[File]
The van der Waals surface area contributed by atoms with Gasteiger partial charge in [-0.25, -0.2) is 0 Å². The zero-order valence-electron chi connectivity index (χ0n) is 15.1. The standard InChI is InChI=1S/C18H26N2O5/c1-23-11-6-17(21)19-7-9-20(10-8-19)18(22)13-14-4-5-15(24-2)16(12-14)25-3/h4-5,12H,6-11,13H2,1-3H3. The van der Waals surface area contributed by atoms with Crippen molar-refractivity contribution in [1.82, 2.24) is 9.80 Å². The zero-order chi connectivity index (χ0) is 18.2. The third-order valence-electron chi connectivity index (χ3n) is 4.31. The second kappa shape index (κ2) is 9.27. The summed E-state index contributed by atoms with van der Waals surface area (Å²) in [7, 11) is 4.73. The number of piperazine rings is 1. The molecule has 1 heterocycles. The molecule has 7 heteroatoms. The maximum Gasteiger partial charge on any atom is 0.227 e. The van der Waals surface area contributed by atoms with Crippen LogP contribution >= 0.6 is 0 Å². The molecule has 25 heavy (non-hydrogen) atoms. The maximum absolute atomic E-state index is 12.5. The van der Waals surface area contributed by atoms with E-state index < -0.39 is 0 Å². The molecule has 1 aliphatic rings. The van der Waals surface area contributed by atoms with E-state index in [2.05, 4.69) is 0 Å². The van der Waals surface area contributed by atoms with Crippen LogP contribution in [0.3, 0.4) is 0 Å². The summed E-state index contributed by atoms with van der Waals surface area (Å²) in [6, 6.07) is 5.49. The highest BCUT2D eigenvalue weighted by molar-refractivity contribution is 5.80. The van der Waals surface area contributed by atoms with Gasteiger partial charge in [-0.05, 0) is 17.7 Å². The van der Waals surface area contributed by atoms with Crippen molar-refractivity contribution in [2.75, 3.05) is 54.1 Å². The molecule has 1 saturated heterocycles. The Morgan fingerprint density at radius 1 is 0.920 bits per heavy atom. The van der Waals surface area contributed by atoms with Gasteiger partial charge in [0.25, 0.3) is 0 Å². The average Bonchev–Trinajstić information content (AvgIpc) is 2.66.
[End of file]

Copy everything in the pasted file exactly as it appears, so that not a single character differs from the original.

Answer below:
The van der Waals surface area contributed by atoms with Gasteiger partial charge in [-0.25, -0.2) is 0 Å². The zero-order valence-electron chi connectivity index (χ0n) is 15.1. The standard InChI is InChI=1S/C18H26N2O5/c1-23-11-6-17(21)19-7-9-20(10-8-19)18(22)13-14-4-5-15(24-2)16(12-14)25-3/h4-5,12H,6-11,13H2,1-3H3. The van der Waals surface area contributed by atoms with Crippen molar-refractivity contribution in [1.82, 2.24) is 9.80 Å². The zero-order chi connectivity index (χ0) is 18.2. The third-order valence-electron chi connectivity index (χ3n) is 4.31. The second kappa shape index (κ2) is 9.27. The summed E-state index contributed by atoms with van der Waals surface area (Å²) in [7, 11) is 4.73. The number of piperazine rings is 1. The molecule has 1 heterocycles. The molecule has 7 heteroatoms. The maximum Gasteiger partial charge on any atom is 0.227 e. The van der Waals surface area contributed by atoms with Crippen LogP contribution >= 0.6 is 0 Å². The molecule has 25 heavy (non-hydrogen) atoms. The maximum absolute atomic E-state index is 12.5. The van der Waals surface area contributed by atoms with E-state index < -0.39 is 0 Å². The molecule has 1 aliphatic rings. The van der Waals surface area contributed by atoms with E-state index in [2.05, 4.69) is 0 Å². The van der Waals surface area contributed by atoms with Crippen LogP contribution in [0.3, 0.4) is 0 Å². The summed E-state index contributed by atoms with van der Waals surface area (Å²) in [6, 6.07) is 5.49. The highest BCUT2D eigenvalue weighted by molar-refractivity contribution is 5.80. The van der Waals surface area contributed by atoms with Gasteiger partial charge in [-0.05, 0) is 17.7 Å². The van der Waals surface area contributed by atoms with Crippen molar-refractivity contribution in [2.75, 3.05) is 54.1 Å². The molecule has 1 saturated heterocycles. The Morgan fingerprint density at radius 1 is 0.920 bits per heavy atom. The van der Waals surface area contributed by atoms with Gasteiger partial charge in [0.25, 0.3) is 0 Å². The average Bonchev–Trinajstić information content (AvgIpc) is 2.66.